Wednesday, January 26, 2011

"A Short History of Tractors in Ukrainian" and other stories

One of the great things about the kids getting a bit older is that I can read on holidays during daylight hours. Sometimes not much but some days I could lose myself in a book. Bliss. So what have I been reading?

I've just finished Kate Grenville's The Secret River. It's not new. It came out in 2005 and is a companion novel to The Lieutenant (also brilliant) which I read first, cos I'm a dummy.

The Secret River about a former convict, William Thornhill, and his experience in early Australia. It starts with his impoverished, bleak childhood in London and the daily scramble just to stay alive.

Kate Grenville's writing just keeps getting better and better. She captures the sounds and smells of the age and the heartbreak of cultural misunderstanding and racism. It's a terrible part of Australia's history but Grenville doesn't lecture or preach. She tells her story, imbuing all the characters with believable humanity. It's utterly compelling and the sense of foreboding makes you wish you could get into William Thornhill's ear and warn him of what lies ahead.

Before that I read something rather different by the very clever and sometimes a bit showoffy Ian McEwan. Actually I shouldn't say that - I'm just jealous. So, Solar. Very modern and very British and with one of the most unlikeable (or is it unlikable - help Amy!)characters I've come across. Which makes it kind of tricky when Michael Beard, Nobel Prize winner and scientific genius, is the story. He's a serial philanderer, glutton, self-absorbed squalid human being. And McEwan writes him brilliantly. Yet I didn't feel myself engaged or enthralled as I read. Stylish and clever, indeed but remote. That said Mr Neat really enjoyed it as did numerous friends. So what would I know!

OK, now this is becoming a long entry. If you stay with me you deserve a prize.

Before Solar, I read the wonderfully titled A Short History of Tractors in Ukrainian. The cover kept telling me how hilarious this book was and indeed Marina Lewycka does keep the tone light and is generous with whimsy and a sense of the ridiculous. But there's no escaping the tragedy that underlies this tale of immigrant life in Britain and the stories from the old life that can't be forgotten.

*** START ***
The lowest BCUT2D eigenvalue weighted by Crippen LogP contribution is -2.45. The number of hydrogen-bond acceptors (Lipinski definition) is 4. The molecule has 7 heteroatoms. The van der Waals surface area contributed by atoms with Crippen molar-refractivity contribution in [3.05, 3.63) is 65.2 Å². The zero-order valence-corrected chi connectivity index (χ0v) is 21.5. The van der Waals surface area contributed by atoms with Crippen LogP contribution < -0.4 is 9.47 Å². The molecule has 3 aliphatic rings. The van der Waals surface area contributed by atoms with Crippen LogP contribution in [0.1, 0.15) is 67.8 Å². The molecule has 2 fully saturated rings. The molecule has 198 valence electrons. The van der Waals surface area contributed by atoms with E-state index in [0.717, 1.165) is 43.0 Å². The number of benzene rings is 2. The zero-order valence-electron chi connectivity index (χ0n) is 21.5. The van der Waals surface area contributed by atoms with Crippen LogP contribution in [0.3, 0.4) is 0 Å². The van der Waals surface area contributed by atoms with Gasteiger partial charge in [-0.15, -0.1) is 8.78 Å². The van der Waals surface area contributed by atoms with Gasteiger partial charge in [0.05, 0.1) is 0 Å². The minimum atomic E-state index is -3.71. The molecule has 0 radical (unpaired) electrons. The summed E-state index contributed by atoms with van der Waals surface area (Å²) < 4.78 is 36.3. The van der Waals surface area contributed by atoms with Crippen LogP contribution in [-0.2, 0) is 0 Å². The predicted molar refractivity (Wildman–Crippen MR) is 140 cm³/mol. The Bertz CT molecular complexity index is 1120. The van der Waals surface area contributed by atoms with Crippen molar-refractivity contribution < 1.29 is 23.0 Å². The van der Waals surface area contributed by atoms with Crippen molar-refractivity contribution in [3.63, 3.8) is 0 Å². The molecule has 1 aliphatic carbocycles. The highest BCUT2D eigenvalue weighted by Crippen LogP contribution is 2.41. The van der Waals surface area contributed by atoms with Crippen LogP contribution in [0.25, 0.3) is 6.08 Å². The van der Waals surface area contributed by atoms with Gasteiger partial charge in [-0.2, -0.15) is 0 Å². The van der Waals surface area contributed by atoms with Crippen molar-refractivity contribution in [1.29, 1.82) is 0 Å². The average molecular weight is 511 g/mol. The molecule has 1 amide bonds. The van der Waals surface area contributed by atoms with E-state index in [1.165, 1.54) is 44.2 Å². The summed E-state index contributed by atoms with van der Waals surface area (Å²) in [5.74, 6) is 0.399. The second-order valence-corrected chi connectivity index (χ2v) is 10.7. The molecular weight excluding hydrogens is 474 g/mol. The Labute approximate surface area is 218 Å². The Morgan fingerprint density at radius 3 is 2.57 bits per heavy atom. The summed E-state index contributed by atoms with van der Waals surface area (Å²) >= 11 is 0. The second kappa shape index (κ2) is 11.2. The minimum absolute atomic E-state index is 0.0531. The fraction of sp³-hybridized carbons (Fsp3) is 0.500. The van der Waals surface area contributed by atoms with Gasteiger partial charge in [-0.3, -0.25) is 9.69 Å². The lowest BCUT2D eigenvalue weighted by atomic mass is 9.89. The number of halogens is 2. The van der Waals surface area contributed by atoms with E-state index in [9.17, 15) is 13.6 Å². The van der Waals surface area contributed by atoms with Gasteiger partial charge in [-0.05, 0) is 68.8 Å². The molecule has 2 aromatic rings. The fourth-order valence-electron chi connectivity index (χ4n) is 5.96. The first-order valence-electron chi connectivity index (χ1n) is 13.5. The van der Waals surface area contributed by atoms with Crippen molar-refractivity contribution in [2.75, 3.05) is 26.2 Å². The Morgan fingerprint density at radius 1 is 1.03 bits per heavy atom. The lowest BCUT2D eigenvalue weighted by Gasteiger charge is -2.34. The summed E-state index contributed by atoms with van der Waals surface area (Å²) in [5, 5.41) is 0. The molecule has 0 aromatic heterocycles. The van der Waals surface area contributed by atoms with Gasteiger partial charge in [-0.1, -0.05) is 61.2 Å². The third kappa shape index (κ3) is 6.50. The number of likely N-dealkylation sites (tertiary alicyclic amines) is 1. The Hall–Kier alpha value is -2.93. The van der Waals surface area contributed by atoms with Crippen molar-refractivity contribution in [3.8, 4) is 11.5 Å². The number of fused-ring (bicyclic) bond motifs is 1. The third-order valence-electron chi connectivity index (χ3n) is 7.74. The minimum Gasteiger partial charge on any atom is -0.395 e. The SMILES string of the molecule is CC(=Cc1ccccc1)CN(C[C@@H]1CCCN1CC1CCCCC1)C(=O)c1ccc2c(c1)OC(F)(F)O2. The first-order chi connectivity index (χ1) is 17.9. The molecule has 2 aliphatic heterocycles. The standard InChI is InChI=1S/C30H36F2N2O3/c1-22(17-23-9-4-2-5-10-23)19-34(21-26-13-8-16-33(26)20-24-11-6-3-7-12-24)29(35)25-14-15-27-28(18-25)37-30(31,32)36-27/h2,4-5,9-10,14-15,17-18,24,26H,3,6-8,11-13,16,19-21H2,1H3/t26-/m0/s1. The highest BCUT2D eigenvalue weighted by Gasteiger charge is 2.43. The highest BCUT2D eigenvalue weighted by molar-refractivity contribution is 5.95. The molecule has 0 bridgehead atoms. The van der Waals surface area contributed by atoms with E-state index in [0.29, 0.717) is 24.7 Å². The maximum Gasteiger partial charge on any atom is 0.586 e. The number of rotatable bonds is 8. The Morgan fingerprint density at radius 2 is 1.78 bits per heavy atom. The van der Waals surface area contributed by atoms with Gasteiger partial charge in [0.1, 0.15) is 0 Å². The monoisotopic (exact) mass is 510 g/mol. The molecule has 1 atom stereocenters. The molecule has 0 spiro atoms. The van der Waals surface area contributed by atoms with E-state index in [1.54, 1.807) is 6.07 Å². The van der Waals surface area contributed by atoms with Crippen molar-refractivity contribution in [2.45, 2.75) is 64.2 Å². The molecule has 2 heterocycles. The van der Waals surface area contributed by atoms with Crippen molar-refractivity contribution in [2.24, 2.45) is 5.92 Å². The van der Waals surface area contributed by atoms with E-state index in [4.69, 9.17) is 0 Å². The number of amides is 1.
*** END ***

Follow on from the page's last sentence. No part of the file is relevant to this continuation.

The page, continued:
Home stretch now. Mr Darwin's Shooter. Mr Neat bought it for me at our favourite boutique - Chez Vinnies for $1. What a scandalous bargain. This is a detailed and complex tale of the life of Syms Covington who shot, cleaned and prepared the specimens for Charles Darwin over a long period and rated barely a mention in Darwin's writings. A really enjoyable piece of historical literature that captivated me for days and then left me feeling somewhat lost when I was finished. But isn't that what good books are meant to do?

So now I need a new book.

What have you been reading?


Amy said...

A prize for staying with you, are you kidding? This is my favourite sort of post. I have just reserved Mr Darwin's Shooter at the library (I love online member services) and you have reminded me that I need to read more Kate Grenville. Have you read her Idea of Perfection? I loved it, she makes the place a character. I read The Short History etc. and felt like I had read it all before. I didn't hate it by any means but it was a bit dull. It has just occurred to me that it might remind me of Lilly Brett's books. Have you read any of hers? I can highly recommend them. My latest post also talks about what I'm reading so I won't write the longest comment ever.
I think 'likable' is acceptable but I would go for 'likeable' :)

sarah barnett said...

I haven't read any Lily Brett. Thanks for the tip. I always love trying a new author.
I did read The Idea of Perfection - fabulous. I first read a Kate Grenville years ago - I think it was the sequel or prequel to Lilian's Story and I really disliked it. But I'm so glad I gave her books another go.